oysters on table

  Last week, I asked readers what kind of cookbook they’d most like to see written. The responses were all great, but I wanted to write about what was the most requested kind of book. It’s important because it’s exactly what my Little, Brown editor talked about (I once forgot to capitalize the publisher’s name and was asked how I could be so racially insensitive). Talk we did over the above oysters at Jeffrey’s Grocery in the West Village. Please note the humongous and delicious Island Creek oysters, which I recently wrote about here. Suggestions here ranged from lunches to Southern cooking to Rustbelt cooking to spices. Two big topics were cooking for one or two people, which I like, especially when I’m in Manhattan in a tiny apartment. The other was interest in sous vide cooking in the Read On »

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I’m spending time in my studio apartment in NYC now and so have been cooking for one and thinking about the unusual nature of the task: single portions using as few pans as possible. I’ve posted recently on the importance of duck confit, and how it represents for me our ingenuity in terms of preserving food. But sometimes duck confit is just duck confit: a satisfying and delicious meal. And perfect for one in a tiny kitchen. Especially given that prepared duck confit is right around the corner at the most excellent Dickson’s Farmstand Meats in the Chelsea Market (I wrote about them last year). Happily, the wonderful company D’Artagnan makes duck confit and sells to many grocers and they also can ship directly to you. D’Artagnan is celebrating its 30th anniversary on Monday—congrats, Ariane! For this Read On »

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I’m meeting with my editor from Little, Brown at the end of the week to run through ideas for the next cookbook (which I claimed I wouldn’t write … so sue me; perhaps it’s an illness). But I honestly don’t know what to explore. So I’m coming here for ideas. Of course, I always have teaching in mind when I write a cookbook, teaching myself, first and foremost. But I’d like to put the question out to home cooks and chefs alike. What book is most necessary, what cookbook doesn’t yet exist? Sous vide is ever on my mind, but I don’t know if that’s the right thing to do. Also, there are now several good books out there on the subject from people who have more experience than I. Modernist Cuisine Made Easy, sous vide Read On »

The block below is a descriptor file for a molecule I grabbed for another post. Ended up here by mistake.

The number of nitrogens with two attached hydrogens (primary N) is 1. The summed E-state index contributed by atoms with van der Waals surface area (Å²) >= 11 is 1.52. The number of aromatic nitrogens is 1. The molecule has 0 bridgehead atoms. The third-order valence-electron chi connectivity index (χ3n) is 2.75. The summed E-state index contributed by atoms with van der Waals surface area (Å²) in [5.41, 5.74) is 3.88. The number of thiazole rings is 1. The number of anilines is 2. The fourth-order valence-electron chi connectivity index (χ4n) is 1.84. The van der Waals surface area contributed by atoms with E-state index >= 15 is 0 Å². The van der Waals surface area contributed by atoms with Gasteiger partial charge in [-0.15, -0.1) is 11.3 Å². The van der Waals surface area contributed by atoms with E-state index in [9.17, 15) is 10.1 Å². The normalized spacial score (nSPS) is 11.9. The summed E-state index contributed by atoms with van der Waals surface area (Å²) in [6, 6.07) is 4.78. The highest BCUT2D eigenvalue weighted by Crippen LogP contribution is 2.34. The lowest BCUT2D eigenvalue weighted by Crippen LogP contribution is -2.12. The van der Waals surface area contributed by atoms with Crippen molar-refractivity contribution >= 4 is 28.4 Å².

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Duck Confit with Pepper/Coriander Cure

As fall nears, my thoughts turn to duck confit. I hope you’ll put this excellent and simple technique into your repertoire this fall. It’s a great way to have a delicious meal moments away all fall and into the winter if you make one big batch. It keeps for many months in the fridge. Here’s my method using olive oil, which works great. I love it so much that when Thomas Keller asked me to submit a piece for Finesse, his elegant magazine, on the theme of preservation, my mind went straight to duck confit. I’m reprinting it here in anticipation of fall cooking. It’s about a lot more than deliciousness. (And for the literary folks, I’ll be in Raleigh tomorrow—9/18/15—for the Southern Indie Booksellers Association event, promoting my new fiction, In Short Measures. On Sunday Read On »

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    My friend Stephanie Stiavetti (@sstiavetti) writes The Culinary Life blog. Her first book is Melt: The Art of Macaroni and Cheese.   By Stephanie Stiavetti It wasn’t all that long ago that homemade bread was a regular staple at the table. Two, perhaps three, generations have passed and pushed this skill into the history books. No more warm loaves on the table, or seductive smells piquing your senses. It’s a genuine loss. Bread was one of the first projects I took on myself as a girl, and though my grandmothers didn’t really make bread, I was able to pick up the process pretty quickly. At 10 years old I baked my first bread with only the Better Homes & Gardens Cookbook to guide me, and by age 12 I had managed a pretty decent French bread that earned Read On »

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